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Cleveland Grays Armory Museum: A little-known gem with a big history!

Oct 17, 2016 10:58AM ● Published by Today's Family

Gallery: Cleveland Grays Armory Museum [4 Images] Click any image to expand.

By Deanna Adams

With all the gleaming new buildings in our revitalized city—including a 20-ft tall crystal chandelier—some of you may have wondered, what’s a medieval-looking castle doing in the heart of downtown Cleveland? 

No, it’s not an old abandoned building.  Nor is it a neglected warehouse.  It’s actually one of Cleveland’s most oldest and treasured buildings, and serves the community in a number of ways.

The “castle,” complete with characteristic circular watchtower, is the Cleveland Grays Armory Museum, a historic and patriotic structure that houses three floors of military artifacts, including weapons, photographs, posters, and vintage uniforms.  Chances are you have walked past it en route to Progressive Field or Playhouse Square.  Located in the Gateway District, at the intersection of Prospect Avenue and Bolivar Road, the building is used by members for gatherings, and can be rented out to the public for a variety of events, such as weddings, fundraisers, sporting events, and more.

So what is the Cleveland Grays?  The nonprofit organization was founded in 1837 and began as an independent private military company, whose name is taken from the color adopted for their uniforms.  The Grays was the first unit to leave Cleveland during the Civil War and did service in the Spanish–American War and World War I.  Individual members also served later in the armed forces during the Gulf wars.  Today, the Grays is no longer a militia unit, but functions as a social group whose purpose is to preserve the military heritage of Greater Cleveland through the museum and its approximate 200 members.

“My dad and grandfather were Grays,” says Kristin Roediger, executive director and third-generation member of the Grays organization.  “I can’t even remember a time that I wasn’t here.”  Roediger travels from Novelty, Ohio, every day to oversee the museum that means so much to her and her family.

Holding down the fort alongside Roediger is Mary Beth Rauzi, the armory’s outreach coordinator.  She started out as a guest, she says, and soon fell in love with the building and its purpose.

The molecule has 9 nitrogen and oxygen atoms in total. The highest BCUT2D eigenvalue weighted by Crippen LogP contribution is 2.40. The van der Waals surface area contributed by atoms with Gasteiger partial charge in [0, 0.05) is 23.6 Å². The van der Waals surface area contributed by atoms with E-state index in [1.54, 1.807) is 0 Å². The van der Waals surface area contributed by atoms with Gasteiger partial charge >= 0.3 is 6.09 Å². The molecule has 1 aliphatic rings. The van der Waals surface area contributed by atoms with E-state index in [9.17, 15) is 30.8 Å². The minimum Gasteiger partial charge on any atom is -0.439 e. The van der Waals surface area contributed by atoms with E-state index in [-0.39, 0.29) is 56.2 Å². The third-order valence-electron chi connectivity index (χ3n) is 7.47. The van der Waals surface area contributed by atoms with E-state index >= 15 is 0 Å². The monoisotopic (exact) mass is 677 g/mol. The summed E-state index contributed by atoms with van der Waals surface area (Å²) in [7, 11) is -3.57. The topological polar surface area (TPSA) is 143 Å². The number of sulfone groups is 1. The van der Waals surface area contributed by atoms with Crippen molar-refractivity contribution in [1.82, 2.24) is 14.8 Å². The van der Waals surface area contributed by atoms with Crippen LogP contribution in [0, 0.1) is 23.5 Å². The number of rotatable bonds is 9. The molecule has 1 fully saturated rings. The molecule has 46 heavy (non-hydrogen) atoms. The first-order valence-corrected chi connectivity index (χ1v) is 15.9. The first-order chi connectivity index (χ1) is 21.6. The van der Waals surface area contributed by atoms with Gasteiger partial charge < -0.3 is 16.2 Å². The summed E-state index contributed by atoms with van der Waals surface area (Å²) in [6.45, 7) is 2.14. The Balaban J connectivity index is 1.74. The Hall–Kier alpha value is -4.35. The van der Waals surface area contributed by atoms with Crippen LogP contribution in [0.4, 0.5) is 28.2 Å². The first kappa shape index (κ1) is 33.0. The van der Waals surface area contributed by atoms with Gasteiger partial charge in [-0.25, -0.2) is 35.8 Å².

“This place builds a passion,” says Roediger.  “We had one lady who came once for a tour, and now keeps returning to volunteer.  There’s just something about the history and stories behind everything here.”

In 1892, a fire broke out in the original Grays building, which stood in the area where the Hard Rock Café (now closed) was located.  “Fires were not unusual back then,” Roediger says.  “Many armories burned because they had a lot of gas fixtures and gun powder.  So yes, that was a problem!”  

In 1893, the stately red-brick-and-sandstone structure became its new home.  For years, the armory was the largest auditorium in Cleveland.  It hosted the first auto show in Cleveland in 1903, and welcomed the debut Cleveland Orchestra concert in 1918.

What’s Inside
As you walk through the main archway entrance underneath a black iron gate, the massive oak doors open to a red-carpeted foyer.  On this first floor, you’ll see a vintage booth where people would purchase tickets for their events.  To the right of that stands a life-sized mannequin dressed in full military garb, including Russian black-bear-fur hat.  Next to it is a Civil War cannon that went missing in the 1960s, and was ultimately recovered twenty years later.  Details on that, and many more fascinating stories, are told by Roediger throughout the tour.

You’ll be taken next into a locker room that safe-keeps the uniforms still worn for special events and parades.  What’s most impressive, however, is the large open-space Drill Hall with built-in bar, glass showcases displaying military memorabilia, and a stellar 1930 Wurlitzer theater pipe organ.  The ample room can be designed to a number of specifications for various occasions.

“It’s where we hold a lot of receptions and fundraisers,” Roediger says.  “There are a number of creative ways to use this space so people can make it their own personal room.”

Walking up a grand staircase, with beautifully carved mahogany wood, leads to the second floor where visitors will find more large club rooms, including a Billiard Room (complete with deer and antler heads on the walls) and the Pioneer Room, formerly for Civil War veterans.

The third floor boasts a ballroom where smaller events can be held.  All floors display photographs of renowned military diplomats and veterans, such as Abraham Lincoln, Theodore Roosevelt, Dwight D. Eisenhower, along with vintage snapshots depicting more rich history.

Roediger stresses that volunteers are essential to keep the museum in business.  “It’s expensive to keep this old place up,” she notes.  “We rely on people’s time, treasure, and talent.  And we make good use of all three!”

Recent improvements include air conditioning, which will now allow the museum to be open during the summer months.  An elevator, for those unable to climb the 44 stairs to the top, is anticipated sometime in 2017 or 2018.

Roediger and Rauzi proudly add that the Cleveland Grays Armory is proclaimed as an official Cleveland Landmark, and is listed on the National Register of Historic Places.
Rauzi calls it a grand old dame.  Visitors, young and old, will surely agree.

Cleveland Grays Armory Museum is located at 1234 Bolivar Road in Cleveland.  Public tours are offered the first Wednesday of the month, from noon to 4 pm.  You can also request a private tour or book a private event.  See www.graysarmory.com or call 216-621-5938.

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